The .output file contains the panic that occurred:

panic: xml: comments must not contain "--"

Indeed, as per the specification of the XML, there are two constraints in the comments.

the string “ -- " (double-hyphen) must not occur within comments. […]
Note that the grammar does not allow a comment ending in --->

This panic has been fixed in the standard library thanks to go-fuzz, and it now returns an error. Let’s now dive into the package to understand how it managed to find this issue.

Go-Fuzz workflow

As seen in the previous section, the workflow of go-fuzz is composed of two steps:

  • building the tool from the instructions defined in your code via the command go-fuzz-build:

Since the build embeds the Fuzz methods, do not forget to run go-fuzz-build it if you modify one of those methods.

  • running the tool continuously and collecting interesting input and crashes via the command go-fuzz -bin=./my-package.zip -workdir=. :

The corpus generation is the focus of the core of go-fuzz. Dmitry Vyukov made a diagram of this core in the GopherCon 2015:

workflow of the corpus generation

The corpus generation loops on the initial corpus and uses two methods:

  • mutation, that applies small modifications on the bytes to the corpus such as removal, insertion, duplication, swapping, flipping, etc. Here is an example of different mutations that happened before finding the crash:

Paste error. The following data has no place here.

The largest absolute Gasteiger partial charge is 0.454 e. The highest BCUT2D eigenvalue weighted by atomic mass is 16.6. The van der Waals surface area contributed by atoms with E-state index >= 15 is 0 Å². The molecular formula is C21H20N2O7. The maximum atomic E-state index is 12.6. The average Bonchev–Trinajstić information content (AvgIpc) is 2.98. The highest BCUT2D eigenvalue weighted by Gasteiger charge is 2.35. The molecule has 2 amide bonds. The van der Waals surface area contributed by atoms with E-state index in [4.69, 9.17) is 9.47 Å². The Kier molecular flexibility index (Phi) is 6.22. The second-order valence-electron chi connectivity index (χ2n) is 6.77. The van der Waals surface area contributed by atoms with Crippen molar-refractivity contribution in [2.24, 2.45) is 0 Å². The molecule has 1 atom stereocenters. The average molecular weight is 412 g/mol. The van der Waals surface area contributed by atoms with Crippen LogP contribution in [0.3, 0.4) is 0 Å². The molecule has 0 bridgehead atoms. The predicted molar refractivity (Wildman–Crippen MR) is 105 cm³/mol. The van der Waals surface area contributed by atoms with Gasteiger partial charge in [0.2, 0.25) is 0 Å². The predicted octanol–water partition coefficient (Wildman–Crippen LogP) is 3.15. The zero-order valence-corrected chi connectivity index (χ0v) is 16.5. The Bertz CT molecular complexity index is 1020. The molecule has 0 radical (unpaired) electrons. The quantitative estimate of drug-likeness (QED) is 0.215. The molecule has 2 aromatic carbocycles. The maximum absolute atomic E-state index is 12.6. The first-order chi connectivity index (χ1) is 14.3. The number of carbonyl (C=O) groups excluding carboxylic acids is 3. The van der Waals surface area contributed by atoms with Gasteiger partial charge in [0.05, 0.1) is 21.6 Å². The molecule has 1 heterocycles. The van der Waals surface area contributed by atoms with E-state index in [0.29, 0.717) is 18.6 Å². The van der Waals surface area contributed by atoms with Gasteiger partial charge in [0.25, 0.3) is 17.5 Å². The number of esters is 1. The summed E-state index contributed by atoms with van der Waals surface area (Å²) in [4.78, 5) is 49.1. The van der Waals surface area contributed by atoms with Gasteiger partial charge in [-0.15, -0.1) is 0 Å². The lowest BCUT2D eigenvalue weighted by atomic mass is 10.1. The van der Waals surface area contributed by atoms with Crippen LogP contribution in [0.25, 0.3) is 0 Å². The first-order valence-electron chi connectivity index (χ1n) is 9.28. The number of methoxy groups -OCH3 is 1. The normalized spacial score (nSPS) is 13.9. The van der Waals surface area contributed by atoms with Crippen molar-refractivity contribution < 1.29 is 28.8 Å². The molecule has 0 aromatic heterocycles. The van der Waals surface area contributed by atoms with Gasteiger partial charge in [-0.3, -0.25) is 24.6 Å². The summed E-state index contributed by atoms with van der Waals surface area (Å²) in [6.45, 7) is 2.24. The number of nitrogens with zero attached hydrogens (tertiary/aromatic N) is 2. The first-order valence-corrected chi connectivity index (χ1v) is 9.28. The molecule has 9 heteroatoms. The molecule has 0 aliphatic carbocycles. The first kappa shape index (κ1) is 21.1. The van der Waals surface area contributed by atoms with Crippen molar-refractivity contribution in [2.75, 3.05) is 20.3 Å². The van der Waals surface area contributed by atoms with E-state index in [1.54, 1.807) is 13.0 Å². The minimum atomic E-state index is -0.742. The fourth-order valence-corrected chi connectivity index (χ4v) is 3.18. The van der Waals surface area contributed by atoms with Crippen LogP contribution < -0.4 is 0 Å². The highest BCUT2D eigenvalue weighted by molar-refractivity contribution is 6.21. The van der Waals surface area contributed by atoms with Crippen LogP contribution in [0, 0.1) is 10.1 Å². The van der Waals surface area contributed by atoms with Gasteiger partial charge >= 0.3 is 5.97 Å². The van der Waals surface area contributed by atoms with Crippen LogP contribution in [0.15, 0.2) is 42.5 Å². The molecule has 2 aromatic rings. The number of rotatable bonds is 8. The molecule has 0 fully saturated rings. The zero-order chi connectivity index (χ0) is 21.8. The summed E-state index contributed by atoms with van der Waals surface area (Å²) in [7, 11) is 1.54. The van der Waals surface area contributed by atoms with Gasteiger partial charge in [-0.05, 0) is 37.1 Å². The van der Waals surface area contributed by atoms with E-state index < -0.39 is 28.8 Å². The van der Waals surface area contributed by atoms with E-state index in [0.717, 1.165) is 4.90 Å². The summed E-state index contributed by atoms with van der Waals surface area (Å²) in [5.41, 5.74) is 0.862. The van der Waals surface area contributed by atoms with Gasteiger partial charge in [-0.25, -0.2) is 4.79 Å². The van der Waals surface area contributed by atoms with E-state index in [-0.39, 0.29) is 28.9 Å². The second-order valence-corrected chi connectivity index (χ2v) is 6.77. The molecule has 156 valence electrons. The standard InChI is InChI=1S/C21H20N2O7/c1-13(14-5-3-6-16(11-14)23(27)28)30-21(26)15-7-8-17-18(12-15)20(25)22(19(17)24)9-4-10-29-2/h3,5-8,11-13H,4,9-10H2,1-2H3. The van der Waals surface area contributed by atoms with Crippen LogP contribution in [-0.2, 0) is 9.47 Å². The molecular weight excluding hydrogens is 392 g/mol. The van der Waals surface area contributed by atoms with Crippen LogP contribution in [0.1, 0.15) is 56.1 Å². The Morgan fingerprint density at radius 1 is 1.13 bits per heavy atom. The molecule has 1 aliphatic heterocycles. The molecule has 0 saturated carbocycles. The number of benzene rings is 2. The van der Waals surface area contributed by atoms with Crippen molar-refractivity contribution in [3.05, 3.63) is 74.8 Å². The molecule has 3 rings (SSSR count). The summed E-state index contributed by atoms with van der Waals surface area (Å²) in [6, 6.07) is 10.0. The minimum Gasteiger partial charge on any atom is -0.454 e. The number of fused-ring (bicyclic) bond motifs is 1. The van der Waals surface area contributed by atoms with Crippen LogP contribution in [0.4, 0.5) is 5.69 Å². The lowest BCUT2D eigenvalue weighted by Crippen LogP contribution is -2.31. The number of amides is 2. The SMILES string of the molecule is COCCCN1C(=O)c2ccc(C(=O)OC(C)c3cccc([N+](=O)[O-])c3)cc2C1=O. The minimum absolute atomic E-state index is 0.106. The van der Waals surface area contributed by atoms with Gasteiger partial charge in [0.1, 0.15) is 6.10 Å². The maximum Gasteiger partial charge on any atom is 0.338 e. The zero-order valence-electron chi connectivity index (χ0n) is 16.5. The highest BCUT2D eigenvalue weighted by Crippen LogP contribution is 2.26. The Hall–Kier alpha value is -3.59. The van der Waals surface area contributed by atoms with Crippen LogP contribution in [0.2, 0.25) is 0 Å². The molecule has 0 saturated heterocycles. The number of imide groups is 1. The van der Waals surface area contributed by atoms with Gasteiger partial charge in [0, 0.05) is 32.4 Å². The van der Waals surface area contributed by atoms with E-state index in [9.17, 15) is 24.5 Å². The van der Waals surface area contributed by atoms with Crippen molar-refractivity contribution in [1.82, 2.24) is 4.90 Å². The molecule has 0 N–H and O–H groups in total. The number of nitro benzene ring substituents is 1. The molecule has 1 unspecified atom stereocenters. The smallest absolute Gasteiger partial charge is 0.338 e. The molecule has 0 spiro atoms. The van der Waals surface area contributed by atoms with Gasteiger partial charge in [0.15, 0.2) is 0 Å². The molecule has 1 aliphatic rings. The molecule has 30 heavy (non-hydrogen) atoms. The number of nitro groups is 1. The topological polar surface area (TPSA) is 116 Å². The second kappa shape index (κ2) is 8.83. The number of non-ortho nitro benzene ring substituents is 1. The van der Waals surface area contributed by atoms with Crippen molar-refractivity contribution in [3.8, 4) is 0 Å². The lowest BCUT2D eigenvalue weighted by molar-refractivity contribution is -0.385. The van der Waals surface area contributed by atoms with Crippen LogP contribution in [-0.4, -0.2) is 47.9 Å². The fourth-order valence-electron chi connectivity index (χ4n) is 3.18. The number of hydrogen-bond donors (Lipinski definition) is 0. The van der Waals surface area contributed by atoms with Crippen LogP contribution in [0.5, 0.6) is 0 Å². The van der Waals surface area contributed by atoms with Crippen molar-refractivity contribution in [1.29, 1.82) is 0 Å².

• versifying, which is the most advanced method. It learns the structure of the text (numbers, alphanumeric, list key-values, etc.) and then applies the mutation of the different parts. Here is an example of the previous corpus with a mutation on the string only:
<!--  /my commentcomment -->

Here is another one on the tags:

<!-- my comment -->

Go-fuzz mostly uses mutation (90% of the iterations) while running, but the combination of the two helps to discover bugs:

On xml text after 2.5 hours of fuzzing:
Without versifier fuzzing discovered 902 inputs.
With versifier fuzzing discovered 1055 inputs and versifier discovered 83 inputs.
Versifier generated new inputs + increased fuzzing efficiency by 25%

This workflow is quite efficient and easy to integrate. It can help any packages that deal with text, whether Go standard library or your code.

Fuzzing integration

Fuzzing has been used in the Go standard library since Go 1.5 and has already found more than 200 bugs since then. However, although some packages already have some Fuzz functions such as encoding/csv or image/png, there is no native integration with Go. A discussion has been opened on Github to make fuzzing a first-class citizen in Go.

In terms of tools available online for continuous integration with fuzz testing, two are working with Go and Go-fuzz:

Both have similar prices along with a Github integration. They come with a free account that will allow you to test fuzz testing in your pipeline.

A Journey With Go

A Journey With Go Language Programming